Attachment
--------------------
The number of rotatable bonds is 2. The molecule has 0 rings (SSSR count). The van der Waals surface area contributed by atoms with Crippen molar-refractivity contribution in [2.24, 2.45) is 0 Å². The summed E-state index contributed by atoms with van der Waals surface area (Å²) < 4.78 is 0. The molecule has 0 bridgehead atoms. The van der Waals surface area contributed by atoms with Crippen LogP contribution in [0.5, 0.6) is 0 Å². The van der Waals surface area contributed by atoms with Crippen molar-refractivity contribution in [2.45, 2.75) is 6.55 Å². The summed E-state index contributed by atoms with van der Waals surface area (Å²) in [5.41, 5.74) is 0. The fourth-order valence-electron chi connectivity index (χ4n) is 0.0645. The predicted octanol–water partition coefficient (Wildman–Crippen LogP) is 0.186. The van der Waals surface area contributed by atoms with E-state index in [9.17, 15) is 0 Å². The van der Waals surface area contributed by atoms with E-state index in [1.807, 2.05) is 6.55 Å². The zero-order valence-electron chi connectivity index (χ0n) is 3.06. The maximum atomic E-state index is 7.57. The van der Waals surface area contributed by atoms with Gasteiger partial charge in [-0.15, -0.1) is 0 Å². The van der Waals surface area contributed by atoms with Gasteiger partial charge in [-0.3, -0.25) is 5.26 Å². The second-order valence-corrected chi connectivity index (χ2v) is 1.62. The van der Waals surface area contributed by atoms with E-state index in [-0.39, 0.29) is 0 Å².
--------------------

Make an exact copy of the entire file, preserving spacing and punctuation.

The number of rotatable bonds is 2. The molecule has 0 rings (SSSR count). The van der Waals surface area contributed by atoms with Crippen molar-refractivity contribution in [2.24, 2.45) is 0 Å². The summed E-state index contributed by atoms with van der Waals surface area (Å²) < 4.78 is 0. The molecule has 0 bridgehead atoms. The van der Waals surface area contributed by atoms with Crippen LogP contribution in [0.5, 0.6) is 0 Å². The van der Waals surface area contributed by atoms with Crippen molar-refractivity contribution in [2.45, 2.75) is 6.55 Å². The summed E-state index contributed by atoms with van der Waals surface area (Å²) in [5.41, 5.74) is 0. The fourth-order valence-electron chi connectivity index (χ4n) is 0.0645. The predicted octanol–water partition coefficient (Wildman–Crippen LogP) is 0.186. The van der Waals surface area contributed by atoms with E-state index in [9.17, 15) is 0 Å². The van der Waals surface area contributed by atoms with E-state index in [1.807, 2.05) is 6.55 Å². The zero-order valence-electron chi connectivity index (χ0n) is 3.06. The maximum atomic E-state index is 7.57. The van der Waals surface area contributed by atoms with Gasteiger partial charge in [-0.15, -0.1) is 0 Å². The van der Waals surface area contributed by atoms with Gasteiger partial charge in [-0.3, -0.25) is 5.26 Å². The second-order valence-corrected chi connectivity index (χ2v) is 1.62. The van der Waals surface area contributed by atoms with E-state index in [-0.39, 0.29) is 0 Å².